From the 5th century BC, present day Mannar District was part of Rajarata until 13th century AD. During the 15th century AD and 17th century AD, it was ruled by Vanniar chieftains who paid tribute to the pre-colonial Jaffna kingdom. The district then came under Portuguese, Dutch and British control. In 1815 the British gained control of the entire island of Ceylon. They divided the island into three ethnic based administrative structures: Low Country Sinhalese, Kandyan Sinhalese and Tamil. In 1833, in accordance with the recommendations of the Colebrook-Cameron Commission, the ethnic based administrative structures were unified into a single administration divided into five geographic provinces.


    Majority of the people in the Northern Province earn their livelihood as farmers, fishers and professionals in the civil and business sectors. Small scale industry such as chemical, light manufacturing and textiles were present before the civil war. The Northern Province being an agricultural dominant province, where agricultural sector is 25.9% and trade sector comes next to it is 19.3%. Most of the people are engaged in service sector covering 31.2% of the total.



  • Badulla City

    The 'Thorana' of a unique design of six levels at the entrance of the temple is of an unknown period. First level includes the main entrance and above it on the second level is a typical Makara (dragon) head. On the sides of the head are two guard figures and at the corners are two lion figures. On the third level there are two 'Vamana' figures and at the edge two animals probably lions. These figures are not as clear as the lion figures on the second level. On the centre of the third level is a high stand which goes right up to the fourth level on it are two bulls and the special features of these bulls are that they are decorated and have large humps. Such bulls are a feature of Hinduism and this feature indicates some influence of Hinduism in making of this structure. Lastly and on top of the fifth level is a seated Buddha statue. The peacocks at the sixth level complete the outline of the structure. At the entrance is a colourful Makara Thorana (a dragon archway). Right above the entrance and below the dragon head is a figure of Maitre Bodhisattva. On the right hand side of the image house is a statue of Deity Indaka, the protector of the Mutiyangana sacred site and the Namunukula Mountain Range. On the right is the statue of Maitre Bodhisattva. Passing the image house you come to the most sacred structure of the temple, the Stupa. The initial stupa built by the Deity Indaka in the 5th century BCE has been extended by King Devanapiyatissa (250-210 BCE) of Anuradhapura Era.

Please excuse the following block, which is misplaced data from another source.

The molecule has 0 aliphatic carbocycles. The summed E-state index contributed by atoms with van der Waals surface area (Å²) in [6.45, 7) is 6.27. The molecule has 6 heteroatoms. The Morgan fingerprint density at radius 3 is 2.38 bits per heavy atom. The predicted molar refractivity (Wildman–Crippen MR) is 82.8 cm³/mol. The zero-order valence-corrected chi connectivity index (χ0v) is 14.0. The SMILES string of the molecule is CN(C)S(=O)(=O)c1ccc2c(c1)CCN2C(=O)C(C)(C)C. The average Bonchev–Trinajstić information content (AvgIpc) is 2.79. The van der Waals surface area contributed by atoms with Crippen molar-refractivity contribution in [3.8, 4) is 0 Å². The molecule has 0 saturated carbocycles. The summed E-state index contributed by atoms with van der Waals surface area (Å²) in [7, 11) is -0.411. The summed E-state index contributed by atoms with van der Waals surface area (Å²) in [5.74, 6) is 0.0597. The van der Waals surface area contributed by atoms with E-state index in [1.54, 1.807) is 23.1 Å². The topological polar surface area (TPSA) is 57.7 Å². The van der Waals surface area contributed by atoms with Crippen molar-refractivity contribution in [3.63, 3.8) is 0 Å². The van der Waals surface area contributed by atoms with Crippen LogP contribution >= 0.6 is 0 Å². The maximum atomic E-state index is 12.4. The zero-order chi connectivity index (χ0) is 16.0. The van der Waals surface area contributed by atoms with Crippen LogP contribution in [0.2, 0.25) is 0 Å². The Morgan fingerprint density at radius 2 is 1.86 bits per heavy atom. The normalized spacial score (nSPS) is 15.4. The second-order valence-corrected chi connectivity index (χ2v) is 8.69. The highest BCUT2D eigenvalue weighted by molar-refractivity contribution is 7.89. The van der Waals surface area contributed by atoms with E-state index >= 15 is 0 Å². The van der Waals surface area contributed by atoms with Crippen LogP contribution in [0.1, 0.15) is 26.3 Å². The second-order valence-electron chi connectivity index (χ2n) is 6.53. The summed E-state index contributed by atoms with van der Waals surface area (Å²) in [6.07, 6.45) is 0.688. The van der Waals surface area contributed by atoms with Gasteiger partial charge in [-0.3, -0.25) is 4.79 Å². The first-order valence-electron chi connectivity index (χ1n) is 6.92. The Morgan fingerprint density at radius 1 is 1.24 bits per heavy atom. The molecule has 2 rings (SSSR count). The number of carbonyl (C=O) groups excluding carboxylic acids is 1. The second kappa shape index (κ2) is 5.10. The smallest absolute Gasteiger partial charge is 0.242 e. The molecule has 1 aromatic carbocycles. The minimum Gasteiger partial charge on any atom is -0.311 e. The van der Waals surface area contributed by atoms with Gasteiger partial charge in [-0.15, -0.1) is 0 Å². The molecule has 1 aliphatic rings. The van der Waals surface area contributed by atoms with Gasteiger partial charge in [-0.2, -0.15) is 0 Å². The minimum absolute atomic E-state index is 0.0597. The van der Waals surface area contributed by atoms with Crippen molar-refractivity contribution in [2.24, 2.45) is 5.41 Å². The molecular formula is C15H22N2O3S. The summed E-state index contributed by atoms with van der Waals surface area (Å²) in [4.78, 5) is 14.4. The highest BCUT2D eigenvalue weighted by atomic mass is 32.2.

Dunhinda Falls


    One of the most beautiful waterfalls in Sri Lanka, Dunhinda Falls which is 64m in height is located 5 kms north of Badulla town and 1 km from Badulla-Mahiyanganaya Road. The Sinhala word 'Dunhinda' means smoky vapour. This smoky vaporous waterfall is created by the river Badulu Oya that flows through the Badulla town. The fall looks quite breathtaking, with its water roaring over a rocky ledge and falling splashing with clouds of spray into a pool in the rocks below. That is why this water fall is called Dunhinda. However, the area around is said to have been inhabited by Bintenne Veddas long ago.


    Bogoda Wooden Bridge


    Believed to have been built in the late 16th century or early 17th century, the wooden roofed bridge at Bogoda has been built over the Gallanda Oya which flows to Uma Oya, a tributary of the Mahaveli River. One of Sri Lanka's oldest surviving wooden bridges, this ancient bridge lies across a footpath, 10 kilometres away from the Badulla town off the Haliela junction. The roofed bridge was also a resting place for weary travelers. It stands on a large wooden column 35 feet in height and thick wide wooden planks have been flung across the stream to form the platform. The roof has distinctly early Kandyan tiles placed on wooden pillars and beams.



  • Galle City

    Blessed with a variety of attractions such as pristine beaches, breathtaking coral reefs, virgin rainforests, the colossal fortress, Galle is a captivating tourist destination in Sri Lanka, situated on the southwestern tip of the island, 119 km south of Colombo. The administrative capital of Southern Province and the district capital of Galle District, Galle is the fourth largest city in Sri Lanka after the capital Colombo, Kandy and Jaffna. Hikkaduwa and Unawatuna are the nearby most popular tourist attractions.